“Success came from producing classically designed jewelry and developing a brand name. It means being able to sell most or all of our pieces within a year. Success means being able to offer these pieces to an audience via the gallery system at a price that works for the buyer, the gallery, and for us. I want to be able to pay my employees well, give them benefits and still be able to make a salary. Success means building a studio team, where everyone’s abilities create a synergy with a positive dynamic. It also means being able to take off five weeks a year for personal and family time.”
In her artist’s statement Heinrich says: “I have come to realize that creating jewelry is a spiritual activity for me. It takes intense concentration of a special kind – an inner listening and seeing to conceive these gifts of jewelry in their entirety and purity. It’s like going to a secret garden: a place in consciousness where great things of beauty and grace exist. These pieces are gifts that speak to the beauty and nobility present in all people and come from a place where art, beauty, joy, grace, and love are absolute realities.”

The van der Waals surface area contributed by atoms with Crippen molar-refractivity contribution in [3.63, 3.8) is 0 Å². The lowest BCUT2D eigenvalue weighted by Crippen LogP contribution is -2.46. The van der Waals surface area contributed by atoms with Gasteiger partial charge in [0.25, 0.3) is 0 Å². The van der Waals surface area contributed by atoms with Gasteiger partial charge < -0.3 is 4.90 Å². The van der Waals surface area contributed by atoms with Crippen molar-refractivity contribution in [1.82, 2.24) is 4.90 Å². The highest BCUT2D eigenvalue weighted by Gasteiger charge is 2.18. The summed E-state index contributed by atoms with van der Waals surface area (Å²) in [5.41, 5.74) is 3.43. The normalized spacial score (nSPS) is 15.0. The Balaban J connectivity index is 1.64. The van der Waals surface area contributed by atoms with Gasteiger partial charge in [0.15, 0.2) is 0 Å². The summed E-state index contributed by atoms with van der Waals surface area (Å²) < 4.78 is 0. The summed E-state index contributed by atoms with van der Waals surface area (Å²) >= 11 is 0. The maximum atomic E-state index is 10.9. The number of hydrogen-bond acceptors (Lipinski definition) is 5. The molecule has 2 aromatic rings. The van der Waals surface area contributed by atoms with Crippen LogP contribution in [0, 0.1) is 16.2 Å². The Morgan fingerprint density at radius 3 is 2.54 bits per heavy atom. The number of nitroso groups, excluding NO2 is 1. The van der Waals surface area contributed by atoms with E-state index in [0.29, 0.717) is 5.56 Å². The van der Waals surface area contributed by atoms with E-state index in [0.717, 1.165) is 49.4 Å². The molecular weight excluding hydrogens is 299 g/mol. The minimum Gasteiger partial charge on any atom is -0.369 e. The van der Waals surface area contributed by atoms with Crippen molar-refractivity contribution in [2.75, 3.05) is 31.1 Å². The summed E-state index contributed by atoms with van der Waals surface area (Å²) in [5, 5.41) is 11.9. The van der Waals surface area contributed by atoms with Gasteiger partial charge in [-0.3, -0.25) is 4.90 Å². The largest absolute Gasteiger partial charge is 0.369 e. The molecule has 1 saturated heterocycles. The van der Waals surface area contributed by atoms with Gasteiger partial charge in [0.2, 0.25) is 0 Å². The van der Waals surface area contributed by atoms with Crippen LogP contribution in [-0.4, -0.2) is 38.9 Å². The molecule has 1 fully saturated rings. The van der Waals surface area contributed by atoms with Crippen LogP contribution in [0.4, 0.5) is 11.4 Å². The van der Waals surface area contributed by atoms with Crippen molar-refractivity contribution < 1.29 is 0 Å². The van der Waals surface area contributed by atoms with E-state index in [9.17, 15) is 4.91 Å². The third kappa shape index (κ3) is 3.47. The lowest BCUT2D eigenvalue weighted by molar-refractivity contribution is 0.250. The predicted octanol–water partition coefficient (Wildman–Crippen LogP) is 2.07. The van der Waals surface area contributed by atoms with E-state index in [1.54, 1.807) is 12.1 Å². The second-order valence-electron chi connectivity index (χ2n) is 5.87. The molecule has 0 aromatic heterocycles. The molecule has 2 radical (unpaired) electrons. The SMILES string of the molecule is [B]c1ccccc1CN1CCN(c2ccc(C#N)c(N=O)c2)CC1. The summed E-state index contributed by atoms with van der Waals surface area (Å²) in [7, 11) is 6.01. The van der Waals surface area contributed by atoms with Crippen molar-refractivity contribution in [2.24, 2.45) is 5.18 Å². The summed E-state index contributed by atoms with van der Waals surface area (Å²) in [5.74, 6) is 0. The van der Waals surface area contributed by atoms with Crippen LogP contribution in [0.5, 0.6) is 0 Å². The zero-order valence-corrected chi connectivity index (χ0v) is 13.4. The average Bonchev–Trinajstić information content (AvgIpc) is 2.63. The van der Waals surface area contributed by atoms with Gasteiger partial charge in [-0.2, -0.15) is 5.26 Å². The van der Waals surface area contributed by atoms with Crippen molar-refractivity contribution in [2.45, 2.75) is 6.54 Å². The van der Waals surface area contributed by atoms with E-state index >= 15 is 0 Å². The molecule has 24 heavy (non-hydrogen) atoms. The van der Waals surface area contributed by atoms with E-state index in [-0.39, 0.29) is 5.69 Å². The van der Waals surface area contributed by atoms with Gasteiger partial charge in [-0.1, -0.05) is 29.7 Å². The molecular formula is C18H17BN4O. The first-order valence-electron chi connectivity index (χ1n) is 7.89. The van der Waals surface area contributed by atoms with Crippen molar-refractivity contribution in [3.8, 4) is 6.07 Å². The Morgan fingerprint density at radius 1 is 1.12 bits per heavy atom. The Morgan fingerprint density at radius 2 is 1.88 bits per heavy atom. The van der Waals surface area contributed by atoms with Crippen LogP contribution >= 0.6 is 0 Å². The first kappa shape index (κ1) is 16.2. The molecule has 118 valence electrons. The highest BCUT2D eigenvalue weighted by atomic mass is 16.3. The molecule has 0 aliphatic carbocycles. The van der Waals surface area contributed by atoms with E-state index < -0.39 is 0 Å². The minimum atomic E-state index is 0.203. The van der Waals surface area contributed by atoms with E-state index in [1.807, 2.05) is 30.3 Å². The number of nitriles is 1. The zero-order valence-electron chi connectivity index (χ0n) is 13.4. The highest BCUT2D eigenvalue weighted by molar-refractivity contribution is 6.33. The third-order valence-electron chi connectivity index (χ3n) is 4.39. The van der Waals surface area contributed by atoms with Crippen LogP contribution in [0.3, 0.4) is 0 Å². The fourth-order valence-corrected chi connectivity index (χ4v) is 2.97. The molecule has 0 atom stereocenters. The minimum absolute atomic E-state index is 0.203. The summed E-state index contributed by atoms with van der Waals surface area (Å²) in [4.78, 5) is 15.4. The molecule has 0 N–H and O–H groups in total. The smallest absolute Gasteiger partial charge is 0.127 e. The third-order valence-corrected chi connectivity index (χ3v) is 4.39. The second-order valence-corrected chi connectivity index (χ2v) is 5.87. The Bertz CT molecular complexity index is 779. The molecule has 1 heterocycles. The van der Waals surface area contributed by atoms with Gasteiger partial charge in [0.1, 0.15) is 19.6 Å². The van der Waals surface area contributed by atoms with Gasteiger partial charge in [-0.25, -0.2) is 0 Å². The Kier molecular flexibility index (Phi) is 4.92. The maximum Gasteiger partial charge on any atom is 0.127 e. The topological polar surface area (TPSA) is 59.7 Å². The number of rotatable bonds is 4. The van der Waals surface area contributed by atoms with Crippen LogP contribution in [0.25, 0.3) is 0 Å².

|18K gold hand-fabricated cuff with opal and diamonds.|
At the same time, however, Heinrich has come a long way from the strict silence of her apprenticeship days, surrounding herself with a community of burgeoning artists and encouraging artistic dialog. It’s a trade-off, breaking into the isolation and interior world of the artist and reaching out to make connections that are business oriented as well as creative. “As for diversification, I would only recommend it to other artists if they are willing to shift their focus from making jewelry to teaching other professionals and working with a team,” Heinrich says. “By being a larger studio, a lot of time is spent on the telephone with galleries and suppliers. Then there’s the business side of running a studio, which also involves issues such as managing cash flow, collections, marketing, bookkeeping, and planning shows. For me, it is very gratifying to work in a larger studio setting and still be able to develop new work. I enjoy the challenge of all of these other responsibilities. It is not for everybody, but I recommend it for those who want it.”